Come Quickly to Me, O God!

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ISAIAH 54:1-57:14 | EPHESIANS 6:1-24 | PSALM 70:1-5 | PROVERBS 24:8

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Isaiah’s prophecy for Zion, the ancient name for the children of Israel continues.  In this chapter, he reveals the restored glory of Zion, and a renewal of the everlasting covenant that God has made with her.  The Lord says by way of Isaiah:

10 Though the mountains be shaken
and the hills be removed,
yet my unfailing love for you will not be shaken
nor my covenant of peace be removed,”
says the LORD, who has compassion on you.

Furthermore, the Lord offers this magnificent promise:

17 no weapon forged against you will prevail,
and you will refute every tongue that accuses you.
This is the heritage of the servants of the LORD,
and this is their vindication from me,”
declares the LORD.

Here is an exhortation to Israel, nay, to everyone who seeks a redemption:

6 Seek the LORD while he may be found;
call on him while he is near.
7 Let the wicked forsake their ways
and the unrighteous their thoughts.
Let them turn to the LORD, and he will have mercy on them,
and to our God, for he will freely pardon.

But even though this is a God full of mercy and compassion, this is a God who is unfathomable.  Isaiah says of this God:

8 “For my thoughts are not your thoughts,
neither are your ways my ways,”
declares the LORD.
9 “As the heavens are higher than the earth,
so are my ways higher than your ways
and my thoughts than your thoughts.

And he continues in this vein:

10 As the rain and the snow
come down from heaven,
and do not return to it
without watering the earth
and making it bud and flourish,
so that it yields seed for the sower and bread for the eater,
11 so is my word that goes out from my mouth:
It will not return to me empty,
but will accomplish what I desire
and achieve the purpose for which I sent it.

Who among us mere mortals might even venture to say anything like this? 

And finally, after a long litany of accusations against the wicked, there are words of comfort for the contrite.  The Lord says:

“But whoever takes refuge in me
will inherit the land
and possess my holy mountain.”

14 And it will be said:
“Build up, build up, prepare the road!
Remove the obstacles out of the way of my people.”

Turning next to our reading of Paul’s letter to the Ephesians, we find Paul continuing to give very practical advice on relationships. 

Paul says to every person who has parents:  1 Children, obey your parents in the Lord, for this is right. 2 “Honor your father and mother”—which is the first commandment with a promise— 3 “so that it may go well with you and that you may enjoy long life on the earth.” 

And to parents, fathers in particular, he says: 4 Fathers, do not exasperate your children; instead, bring them up in the training and instruction of the Lord.

Next, Paul proceeds to give, perhaps the most valuable piece of advice in this entire letter:  he encourages each person to put on the “armor of God”.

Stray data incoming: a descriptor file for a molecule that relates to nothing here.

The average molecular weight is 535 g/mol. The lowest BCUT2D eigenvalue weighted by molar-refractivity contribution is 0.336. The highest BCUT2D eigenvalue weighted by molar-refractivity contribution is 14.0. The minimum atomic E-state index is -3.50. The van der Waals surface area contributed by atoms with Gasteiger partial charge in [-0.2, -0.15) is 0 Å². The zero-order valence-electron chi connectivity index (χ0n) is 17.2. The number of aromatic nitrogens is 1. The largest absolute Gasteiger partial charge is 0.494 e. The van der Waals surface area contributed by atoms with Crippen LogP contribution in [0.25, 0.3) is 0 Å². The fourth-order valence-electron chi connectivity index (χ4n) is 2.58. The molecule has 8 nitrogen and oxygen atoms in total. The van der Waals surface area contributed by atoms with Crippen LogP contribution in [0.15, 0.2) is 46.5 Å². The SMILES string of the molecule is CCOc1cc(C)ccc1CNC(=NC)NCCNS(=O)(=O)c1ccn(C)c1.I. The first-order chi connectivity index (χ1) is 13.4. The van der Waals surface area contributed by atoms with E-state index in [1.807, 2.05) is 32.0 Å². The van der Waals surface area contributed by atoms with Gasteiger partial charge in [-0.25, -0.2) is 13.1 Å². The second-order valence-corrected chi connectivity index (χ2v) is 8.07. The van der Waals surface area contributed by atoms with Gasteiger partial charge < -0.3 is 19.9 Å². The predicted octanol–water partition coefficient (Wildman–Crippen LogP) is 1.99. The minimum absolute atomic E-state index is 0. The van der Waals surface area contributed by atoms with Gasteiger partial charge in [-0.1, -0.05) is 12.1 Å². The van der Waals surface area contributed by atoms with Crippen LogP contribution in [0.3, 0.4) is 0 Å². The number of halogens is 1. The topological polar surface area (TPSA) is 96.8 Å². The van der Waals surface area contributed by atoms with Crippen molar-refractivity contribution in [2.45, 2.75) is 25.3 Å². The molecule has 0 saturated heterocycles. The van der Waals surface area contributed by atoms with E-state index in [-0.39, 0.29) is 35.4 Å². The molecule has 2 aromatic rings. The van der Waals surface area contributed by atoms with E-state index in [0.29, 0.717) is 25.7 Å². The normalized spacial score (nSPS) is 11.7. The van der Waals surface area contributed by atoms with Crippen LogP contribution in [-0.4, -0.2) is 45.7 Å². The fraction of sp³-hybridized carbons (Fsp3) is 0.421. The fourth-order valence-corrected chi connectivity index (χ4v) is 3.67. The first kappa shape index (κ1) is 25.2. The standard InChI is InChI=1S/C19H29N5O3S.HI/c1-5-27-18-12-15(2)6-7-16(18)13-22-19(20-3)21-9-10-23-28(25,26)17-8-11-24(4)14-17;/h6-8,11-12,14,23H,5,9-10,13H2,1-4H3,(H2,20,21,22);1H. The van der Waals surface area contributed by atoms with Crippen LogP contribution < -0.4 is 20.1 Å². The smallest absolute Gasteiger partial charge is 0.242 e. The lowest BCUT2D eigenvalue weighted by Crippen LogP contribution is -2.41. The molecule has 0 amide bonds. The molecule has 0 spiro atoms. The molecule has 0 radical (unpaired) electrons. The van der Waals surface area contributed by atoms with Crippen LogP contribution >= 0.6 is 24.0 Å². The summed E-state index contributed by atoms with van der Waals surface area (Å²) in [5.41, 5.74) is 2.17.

He says, 10 Finally, be strong in the Lord and in his mighty power. 11 Put on the full armor of God, so that you can take your stand against the devil’s schemes. 

And what might this armor look like you ask? 

Paul explains it like this:  14 Stand firm then, with the belt of truth buckled around your waist, with the breastplate of righteousness in place, 15 and with your feet fitted with the readiness that comes from the gospel of peace. 16 In addition to all this, take up the shield of faith, with which you can extinguish all the flaming arrows of the evil one. 17 Take the helmet of salvation and the sword of the Spirit, which is the word of God.

Paul then goes on to offer one last exhortation to complete this armor:  prayer. 

He says:  18 And pray in the Spirit on all occasions with all kinds of prayers and requests. With this in mind, be alert and always keep on praying for all the Lord’s people. 19 Pray also for me, that whenever I speak, words may be given me so that I will fearlessly make known the mystery of the gospel, 20 for which I am an ambassador in chains. Pray that I may declare it fearlessly, as I should.

May it be that this would be our prayer as well — to fearlessly declare the good news of the gospel of Christ.

We now turn to our psalm for the day, and find yet another beautiful psalm that highlights David’s immeasurable faith and trust in the Lord.  David says:

4 But may all who seek you
rejoice and be glad in you;
may those who long for your saving help always say,
“The LORD is great!”

 5 But as for me, I am poor and needy;
   come quickly to me, O God.
You are my help and my deliverer;
LORD, do not delay.

Finally, a short statement from the book of Proverbs, authored by Solomon, the wise king of Israel, who says:

8 Whoever plots evil
will be known as a schemer.

May God bless the reading and reflection of His Word.

2 thoughts on “Come Quickly to Me, O God!

  1. It’s a day of rich imagery and strong metaphors, especially for Isaiah and Paul. Two guys I went to grad school with wrote a song based on this well known passage from Isaiah and got it published. The song plays off the connection of Isaiah’s images with the Word of God, Jesus. We sang it all the time and it’s still used today. Whenever I hear it now it takes me back to those days. Here is a youth choir singing Sow the Word:

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